Ladd Everitt seems to be pretty proud of his performance here:
I am not really impressed, to be honest. For those of you who don’t want to listen to Ladd debate for ten minutes, Everitt’s main assertion seems to be that imperfect enforceability and imperfect deterrence don’t mean the laws are not worthwhile. Our folks note, quite correctly, that laws barring people from carrying guns accomplish nothing, because the likelihood a murderer will be deterred by a sign or law against carrying the gun is vanishingly small. Everitt contends that the same thing could be said for the law on murder itself, so by our logic, we shouldn’t have laws against murder.
The problem Ladd has here is that he hasn’t really spend much time thinking about the law. While I think he brings up a good point, his mistake is to assume that the primary purpose for laws punishing murder is deterrence. I contend that it is not. When people form governments, we surrender certain natural rights to it, and retain others. One right we surrender is the right of retribution. In a natural states, if you come over to my house and kill my brother, I have a natural right to seek retribution for your depriving a loved on of his life. It is difficult, in a civilized society, to allow for individual punishment of crime. So we surrender retribution to the state, who formalizes the process, and ensures justice is served. The primary purpose of laws against murder is not so much that it will deter someone intent on committing it, so much as offers the living a sense that justice was served. If the state fails to be effective as this function, you risk a break down of law and order, and a reliance of vigilantism.
But this is not to say that laws against murder don’t also have deterrent effect. One has to examine how this deterrent effect works, however. Generally speaking, unless you’re scrupulously careful, if you murder someone, you are much more likely than not going to be caught and brought to justice. About 70% of murder cases are solved in the US. This qualifies as a fairly powerful deterrent. I would wager this probably does help keep the murder rate down significantly.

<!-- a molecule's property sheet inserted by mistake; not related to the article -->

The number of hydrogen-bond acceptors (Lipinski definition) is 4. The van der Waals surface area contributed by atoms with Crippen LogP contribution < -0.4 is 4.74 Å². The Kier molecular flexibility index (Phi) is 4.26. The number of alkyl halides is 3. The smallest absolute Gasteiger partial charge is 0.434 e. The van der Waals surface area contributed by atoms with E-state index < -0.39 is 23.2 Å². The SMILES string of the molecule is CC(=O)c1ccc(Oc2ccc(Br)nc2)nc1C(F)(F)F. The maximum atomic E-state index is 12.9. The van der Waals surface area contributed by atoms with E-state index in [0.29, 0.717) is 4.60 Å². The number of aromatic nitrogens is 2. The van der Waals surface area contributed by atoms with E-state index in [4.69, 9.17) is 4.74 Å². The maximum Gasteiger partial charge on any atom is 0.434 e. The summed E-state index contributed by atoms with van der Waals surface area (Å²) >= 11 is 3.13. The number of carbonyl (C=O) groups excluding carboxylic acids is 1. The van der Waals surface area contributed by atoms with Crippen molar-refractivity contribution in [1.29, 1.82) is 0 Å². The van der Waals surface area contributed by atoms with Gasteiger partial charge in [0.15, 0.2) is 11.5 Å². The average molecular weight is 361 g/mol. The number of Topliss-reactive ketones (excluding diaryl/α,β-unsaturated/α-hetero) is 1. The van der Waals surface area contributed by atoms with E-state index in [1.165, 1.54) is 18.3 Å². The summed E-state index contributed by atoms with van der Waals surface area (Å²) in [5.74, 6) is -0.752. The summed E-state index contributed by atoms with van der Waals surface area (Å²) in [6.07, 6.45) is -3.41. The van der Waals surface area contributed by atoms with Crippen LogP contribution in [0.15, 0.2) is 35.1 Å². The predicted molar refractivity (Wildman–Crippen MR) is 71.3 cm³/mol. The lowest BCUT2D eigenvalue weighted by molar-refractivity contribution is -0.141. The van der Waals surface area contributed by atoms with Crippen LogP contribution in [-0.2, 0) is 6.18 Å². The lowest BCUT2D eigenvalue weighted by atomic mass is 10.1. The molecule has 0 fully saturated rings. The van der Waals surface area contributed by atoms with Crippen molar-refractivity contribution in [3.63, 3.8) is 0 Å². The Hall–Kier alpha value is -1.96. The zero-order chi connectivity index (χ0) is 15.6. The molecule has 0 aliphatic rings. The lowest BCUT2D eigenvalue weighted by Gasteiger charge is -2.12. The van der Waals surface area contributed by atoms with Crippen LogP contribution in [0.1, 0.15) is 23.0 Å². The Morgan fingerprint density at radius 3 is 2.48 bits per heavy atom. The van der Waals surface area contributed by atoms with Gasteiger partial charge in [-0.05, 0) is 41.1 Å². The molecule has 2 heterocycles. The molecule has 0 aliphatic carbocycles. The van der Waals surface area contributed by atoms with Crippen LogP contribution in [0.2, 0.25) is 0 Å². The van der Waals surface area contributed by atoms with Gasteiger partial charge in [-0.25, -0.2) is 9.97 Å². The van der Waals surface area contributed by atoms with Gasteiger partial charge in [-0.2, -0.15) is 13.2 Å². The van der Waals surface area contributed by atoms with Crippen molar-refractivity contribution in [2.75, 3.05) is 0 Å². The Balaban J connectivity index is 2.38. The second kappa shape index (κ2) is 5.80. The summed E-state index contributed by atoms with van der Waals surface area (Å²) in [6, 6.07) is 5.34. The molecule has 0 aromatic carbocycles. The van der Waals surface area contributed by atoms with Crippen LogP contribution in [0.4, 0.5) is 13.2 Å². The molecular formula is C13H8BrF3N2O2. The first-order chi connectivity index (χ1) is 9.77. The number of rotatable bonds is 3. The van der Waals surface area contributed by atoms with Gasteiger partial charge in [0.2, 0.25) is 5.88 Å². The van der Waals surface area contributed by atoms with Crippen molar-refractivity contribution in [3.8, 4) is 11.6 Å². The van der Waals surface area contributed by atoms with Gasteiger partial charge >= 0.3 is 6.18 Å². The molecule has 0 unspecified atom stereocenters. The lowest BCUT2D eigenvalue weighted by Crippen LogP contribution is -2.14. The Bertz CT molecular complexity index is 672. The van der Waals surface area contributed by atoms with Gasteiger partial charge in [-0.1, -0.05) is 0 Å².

Serving justice can’t possibly be a justification for preventing someone from carrying a firearm, because there is no victim of the crime who will be seeking it. It’s fair to judge a law against the practice solely on its deterrent effect, which is not also true for murder. The problem for Ladd is that the likelihood of being caught with a concealed weapon is infinitesimally small unless you do some kind of screening in the place where carry is prohibited. I’ve been carrying for a decade, and I’ve never been stopped by law enforcement who noticed. Sure, a law prohibiting carrying concealed weapons will have a deterrent effect; it will deter people who are generally law abiding and don’t intend to commit crimes. It will not deter someone who is intending to use that firearm to commit more serious crimes that do have victims that will require justice served. It certainly won’t deter someone who is mentally deranged.
So if the law has a relatively zero change of deterring someone, other than someone who is not intent on committing a crime of violence, why is it incorrect to question whether this is a worthwhile law? What Ladd Everitt defends has a deterrent effect on one intending violence, either through criminal inclinations or madness, that is so vanishingly small is to be logically of no use to society. I think he’s wrong to so quickly dismiss this fact, and to make poor analogies to laws against murder.